Cash-strapped Pakistan and the IMF have kicked off the much-awaited loan review talks for the release of the USD 710 million second tranche of a USD 3 billion bailout package on a generally positive note.
Caretaker Finance Minister Dr Shamshad Akhtar and the International Monetary Fund’s (IMF) mission chief for Pakistan, Nathan Porter, led their sides to the opening round of two-week-long negotiations to discuss the next tranche based on Pakistan’s performance in the first quarter that started in July.
Porter ”appreciated the government’s commitment” to meeting the first-quarter targets, the Ministry of Finance said in a statement after the meeting, which has set the stage for a deep dive into forward-looking reforms under a nine-month bailout package, slated to be completed in March next year.
He also ”commended the government’s efforts and measures taken in some critical areas” and underscored the importance of continuing these efforts to stay on track for ensuring the country’s economic stability, the ministry said.
According to The Express Tribune newspaper, Porter inquired the Pakistani authorities about the next general elections and the functioning of the Special Investment Facilitation Council — the two most crucial issues that affected the country’s political and economic landscapes.
Hours after the IMF-Pakistan opening session on Thursday, it was announced that Pakistan’s general elections will be held on February 8, ending uncertainty over the much-awaited polls in the cash-strapped country.
The announcement came after the election commission officials met President Arif Alvi at the directives of the Supreme Court.
The clarity on the election date will strengthen the hands of the Ministry of Finance during the negotiations, although the IMF has not explicitly attached any such condition.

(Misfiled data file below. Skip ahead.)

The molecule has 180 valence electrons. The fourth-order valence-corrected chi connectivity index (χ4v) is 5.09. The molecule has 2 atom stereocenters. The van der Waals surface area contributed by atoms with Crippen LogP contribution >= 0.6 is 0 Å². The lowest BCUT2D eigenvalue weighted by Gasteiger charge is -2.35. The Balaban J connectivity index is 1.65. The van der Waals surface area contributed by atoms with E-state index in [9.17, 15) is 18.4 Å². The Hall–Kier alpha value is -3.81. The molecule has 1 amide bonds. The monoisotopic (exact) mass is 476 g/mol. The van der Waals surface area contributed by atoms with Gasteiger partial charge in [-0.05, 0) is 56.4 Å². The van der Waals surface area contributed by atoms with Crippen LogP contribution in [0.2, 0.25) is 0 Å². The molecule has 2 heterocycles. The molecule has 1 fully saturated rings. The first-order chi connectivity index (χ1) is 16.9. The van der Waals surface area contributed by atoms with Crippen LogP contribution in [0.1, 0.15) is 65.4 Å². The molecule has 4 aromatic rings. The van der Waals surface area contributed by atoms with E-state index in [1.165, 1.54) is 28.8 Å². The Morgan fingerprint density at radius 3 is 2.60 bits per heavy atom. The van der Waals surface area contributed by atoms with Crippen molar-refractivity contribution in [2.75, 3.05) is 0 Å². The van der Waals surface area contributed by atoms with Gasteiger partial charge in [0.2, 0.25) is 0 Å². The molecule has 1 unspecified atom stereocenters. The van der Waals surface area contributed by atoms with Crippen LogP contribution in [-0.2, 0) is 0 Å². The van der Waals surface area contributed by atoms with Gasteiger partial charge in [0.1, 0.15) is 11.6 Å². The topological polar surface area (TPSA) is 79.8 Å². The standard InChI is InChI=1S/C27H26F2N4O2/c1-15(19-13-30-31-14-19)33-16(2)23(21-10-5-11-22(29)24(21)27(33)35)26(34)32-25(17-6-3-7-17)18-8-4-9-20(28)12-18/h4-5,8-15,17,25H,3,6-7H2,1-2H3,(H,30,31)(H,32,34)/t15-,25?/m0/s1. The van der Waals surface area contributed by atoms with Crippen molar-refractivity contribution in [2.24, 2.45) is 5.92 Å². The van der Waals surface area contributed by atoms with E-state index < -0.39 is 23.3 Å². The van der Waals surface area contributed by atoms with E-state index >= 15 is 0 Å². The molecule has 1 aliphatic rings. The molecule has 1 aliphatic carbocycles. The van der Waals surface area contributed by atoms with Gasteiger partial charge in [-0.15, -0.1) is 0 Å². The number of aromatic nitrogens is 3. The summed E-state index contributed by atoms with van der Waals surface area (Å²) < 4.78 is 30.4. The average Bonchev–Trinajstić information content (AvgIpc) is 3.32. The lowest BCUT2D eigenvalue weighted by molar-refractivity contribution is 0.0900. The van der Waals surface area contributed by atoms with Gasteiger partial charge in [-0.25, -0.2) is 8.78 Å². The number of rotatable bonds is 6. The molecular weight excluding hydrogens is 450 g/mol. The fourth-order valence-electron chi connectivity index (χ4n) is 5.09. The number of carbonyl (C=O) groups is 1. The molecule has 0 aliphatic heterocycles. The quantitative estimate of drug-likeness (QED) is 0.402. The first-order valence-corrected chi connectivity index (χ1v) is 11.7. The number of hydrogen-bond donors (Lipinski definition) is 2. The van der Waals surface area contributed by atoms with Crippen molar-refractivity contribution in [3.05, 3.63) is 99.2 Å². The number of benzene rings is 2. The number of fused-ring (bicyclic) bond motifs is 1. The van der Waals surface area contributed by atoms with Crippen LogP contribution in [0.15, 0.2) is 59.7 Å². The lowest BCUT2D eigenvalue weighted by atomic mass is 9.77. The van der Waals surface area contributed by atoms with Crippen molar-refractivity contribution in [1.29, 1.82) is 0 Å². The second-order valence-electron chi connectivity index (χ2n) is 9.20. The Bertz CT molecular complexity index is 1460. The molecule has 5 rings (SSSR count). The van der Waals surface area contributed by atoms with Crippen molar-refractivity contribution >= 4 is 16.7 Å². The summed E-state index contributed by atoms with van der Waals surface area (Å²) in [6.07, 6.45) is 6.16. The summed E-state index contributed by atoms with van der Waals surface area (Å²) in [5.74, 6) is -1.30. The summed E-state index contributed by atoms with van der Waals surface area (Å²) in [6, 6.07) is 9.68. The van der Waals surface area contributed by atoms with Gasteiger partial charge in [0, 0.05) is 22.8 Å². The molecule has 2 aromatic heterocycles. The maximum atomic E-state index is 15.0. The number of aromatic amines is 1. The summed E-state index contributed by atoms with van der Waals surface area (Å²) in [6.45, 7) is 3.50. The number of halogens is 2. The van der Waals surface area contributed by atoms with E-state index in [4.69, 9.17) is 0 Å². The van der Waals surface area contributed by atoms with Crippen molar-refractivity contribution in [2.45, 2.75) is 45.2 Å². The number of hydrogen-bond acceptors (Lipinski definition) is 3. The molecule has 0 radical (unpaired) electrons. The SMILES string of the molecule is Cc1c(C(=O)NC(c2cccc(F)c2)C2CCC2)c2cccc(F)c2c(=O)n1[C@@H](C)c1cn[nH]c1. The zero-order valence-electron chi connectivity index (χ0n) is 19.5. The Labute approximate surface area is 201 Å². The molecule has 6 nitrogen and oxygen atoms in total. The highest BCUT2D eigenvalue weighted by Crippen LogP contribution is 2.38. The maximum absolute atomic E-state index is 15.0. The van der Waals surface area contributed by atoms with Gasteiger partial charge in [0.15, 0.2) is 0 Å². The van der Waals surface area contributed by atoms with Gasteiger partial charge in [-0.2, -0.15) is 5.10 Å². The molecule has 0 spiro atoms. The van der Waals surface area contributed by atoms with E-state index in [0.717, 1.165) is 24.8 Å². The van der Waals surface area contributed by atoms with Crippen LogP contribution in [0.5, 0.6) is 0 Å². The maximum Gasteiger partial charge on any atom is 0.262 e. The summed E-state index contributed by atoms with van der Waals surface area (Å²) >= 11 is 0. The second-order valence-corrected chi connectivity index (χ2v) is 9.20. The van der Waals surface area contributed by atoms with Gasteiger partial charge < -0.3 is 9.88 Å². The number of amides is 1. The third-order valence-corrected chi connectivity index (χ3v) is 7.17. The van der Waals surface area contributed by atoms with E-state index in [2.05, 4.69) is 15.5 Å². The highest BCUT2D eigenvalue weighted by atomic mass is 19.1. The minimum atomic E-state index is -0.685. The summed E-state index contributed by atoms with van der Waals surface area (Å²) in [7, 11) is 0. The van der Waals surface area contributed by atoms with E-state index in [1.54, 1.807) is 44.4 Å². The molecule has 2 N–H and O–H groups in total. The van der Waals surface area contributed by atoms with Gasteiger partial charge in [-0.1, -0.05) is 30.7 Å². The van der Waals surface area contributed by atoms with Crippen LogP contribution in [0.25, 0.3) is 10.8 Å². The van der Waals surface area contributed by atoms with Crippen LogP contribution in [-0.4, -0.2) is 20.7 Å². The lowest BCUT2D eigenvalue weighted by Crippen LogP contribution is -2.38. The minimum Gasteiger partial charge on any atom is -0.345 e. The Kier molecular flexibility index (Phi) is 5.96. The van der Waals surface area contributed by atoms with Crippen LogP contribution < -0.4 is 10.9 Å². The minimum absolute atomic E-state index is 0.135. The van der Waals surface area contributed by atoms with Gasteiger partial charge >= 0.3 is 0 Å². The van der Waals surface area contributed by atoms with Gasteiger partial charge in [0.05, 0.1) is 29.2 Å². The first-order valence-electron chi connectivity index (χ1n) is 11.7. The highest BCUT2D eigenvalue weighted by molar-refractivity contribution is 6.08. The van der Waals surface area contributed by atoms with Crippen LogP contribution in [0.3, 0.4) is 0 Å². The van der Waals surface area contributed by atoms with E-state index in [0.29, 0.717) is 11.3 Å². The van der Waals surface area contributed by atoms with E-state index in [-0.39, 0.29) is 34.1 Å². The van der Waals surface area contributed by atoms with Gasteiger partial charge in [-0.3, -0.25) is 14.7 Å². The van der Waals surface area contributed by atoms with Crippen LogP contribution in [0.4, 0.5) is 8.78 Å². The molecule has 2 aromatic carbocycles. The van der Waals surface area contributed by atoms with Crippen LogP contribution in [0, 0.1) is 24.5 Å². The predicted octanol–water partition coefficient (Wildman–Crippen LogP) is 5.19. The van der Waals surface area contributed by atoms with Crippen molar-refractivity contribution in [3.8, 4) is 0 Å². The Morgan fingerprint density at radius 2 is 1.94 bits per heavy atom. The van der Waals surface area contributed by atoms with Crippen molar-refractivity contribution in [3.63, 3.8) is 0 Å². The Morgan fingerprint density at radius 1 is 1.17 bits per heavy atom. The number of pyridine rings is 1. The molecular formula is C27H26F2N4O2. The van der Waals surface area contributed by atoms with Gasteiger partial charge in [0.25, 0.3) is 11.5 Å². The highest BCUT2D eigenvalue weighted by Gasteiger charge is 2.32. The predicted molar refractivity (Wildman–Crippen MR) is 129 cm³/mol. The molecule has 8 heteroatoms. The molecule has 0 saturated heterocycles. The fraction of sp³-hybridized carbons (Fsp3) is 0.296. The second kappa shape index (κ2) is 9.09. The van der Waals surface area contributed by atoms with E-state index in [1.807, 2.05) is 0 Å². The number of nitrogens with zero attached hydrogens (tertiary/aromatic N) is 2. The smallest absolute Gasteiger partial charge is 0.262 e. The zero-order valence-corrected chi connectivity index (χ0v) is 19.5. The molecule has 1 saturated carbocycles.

The meeting was attended by IMF’s resident representative in Islamabad, Esther Perez Ruiz, State Bank Governor Jameel Ahmed, Federal Board of Revenue (FBR) Chairman Amjed Zubair Tiwana, Securities and Exchange Commission of Pakistan Chairman Akif Saeed, Finance Secretary Imdadullah Bosal, senior finance ministry officials and several IMF delegates.
Akhtar reported Pakistan’s official position on the progress made so far on the USD 3 billion short-term loan agreement — called the Standby Arrangement (SBA) — and explained the fiscal measures being taken to improve the economic situation, according to the Dawn newspaper.
These measures included a tight control on expenditures, both in terms of restricting the development programme and reducing subsidies and provincial fiscal controls, more than the programme’s requirements for the first quarter of the fiscal year, resulting in higher-than-targeted primary surplus and non-revenue collections.
The finance minister and other members of her team also held discussions with the visiting team on overall comprehensive reforms and the measures undertaken by the FBR, resulting in higher-than-targeted revenue collections, not only at the end of the first quarter but even in October, the first month of the second quarter.